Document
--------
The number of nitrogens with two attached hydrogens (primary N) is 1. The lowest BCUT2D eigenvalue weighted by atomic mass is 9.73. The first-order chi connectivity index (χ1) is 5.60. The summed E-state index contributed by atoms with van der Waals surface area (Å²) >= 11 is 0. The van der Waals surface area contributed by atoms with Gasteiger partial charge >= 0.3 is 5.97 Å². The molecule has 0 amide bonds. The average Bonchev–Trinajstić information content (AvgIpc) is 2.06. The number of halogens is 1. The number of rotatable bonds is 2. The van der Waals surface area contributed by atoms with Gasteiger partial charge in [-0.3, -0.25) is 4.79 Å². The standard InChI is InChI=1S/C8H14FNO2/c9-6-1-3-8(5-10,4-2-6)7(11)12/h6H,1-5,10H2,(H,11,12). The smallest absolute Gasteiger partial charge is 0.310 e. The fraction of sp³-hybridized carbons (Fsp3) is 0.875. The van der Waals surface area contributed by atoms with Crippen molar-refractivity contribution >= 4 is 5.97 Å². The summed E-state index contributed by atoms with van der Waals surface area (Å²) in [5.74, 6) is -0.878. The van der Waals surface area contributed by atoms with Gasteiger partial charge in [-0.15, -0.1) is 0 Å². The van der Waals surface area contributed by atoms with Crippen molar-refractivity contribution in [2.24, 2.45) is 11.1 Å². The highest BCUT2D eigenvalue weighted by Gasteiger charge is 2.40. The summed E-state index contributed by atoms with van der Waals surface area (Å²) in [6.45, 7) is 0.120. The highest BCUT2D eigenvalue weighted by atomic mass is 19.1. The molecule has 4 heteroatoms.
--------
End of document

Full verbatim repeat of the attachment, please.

The number of nitrogens with two attached hydrogens (primary N) is 1. The lowest BCUT2D eigenvalue weighted by atomic mass is 9.73. The first-order chi connectivity index (χ1) is 5.60. The summed E-state index contributed by atoms with van der Waals surface area (Å²) >= 11 is 0. The van der Waals surface area contributed by atoms with Gasteiger partial charge >= 0.3 is 5.97 Å². The molecule has 0 amide bonds. The average Bonchev–Trinajstić information content (AvgIpc) is 2.06. The number of halogens is 1. The number of rotatable bonds is 2. The van der Waals surface area contributed by atoms with Gasteiger partial charge in [-0.3, -0.25) is 4.79 Å². The standard InChI is InChI=1S/C8H14FNO2/c9-6-1-3-8(5-10,4-2-6)7(11)12/h6H,1-5,10H2,(H,11,12). The smallest absolute Gasteiger partial charge is 0.310 e. The fraction of sp³-hybridized carbons (Fsp3) is 0.875. The van der Waals surface area contributed by atoms with Crippen molar-refractivity contribution >= 4 is 5.97 Å². The summed E-state index contributed by atoms with van der Waals surface area (Å²) in [5.74, 6) is -0.878. The van der Waals surface area contributed by atoms with Gasteiger partial charge in [-0.15, -0.1) is 0 Å². The van der Waals surface area contributed by atoms with Crippen molar-refractivity contribution in [2.24, 2.45) is 11.1 Å². The highest BCUT2D eigenvalue weighted by Gasteiger charge is 2.40. The summed E-state index contributed by atoms with van der Waals surface area (Å²) in [6.45, 7) is 0.120. The highest BCUT2D eigenvalue weighted by atomic mass is 19.1. The molecule has 4 heteroatoms.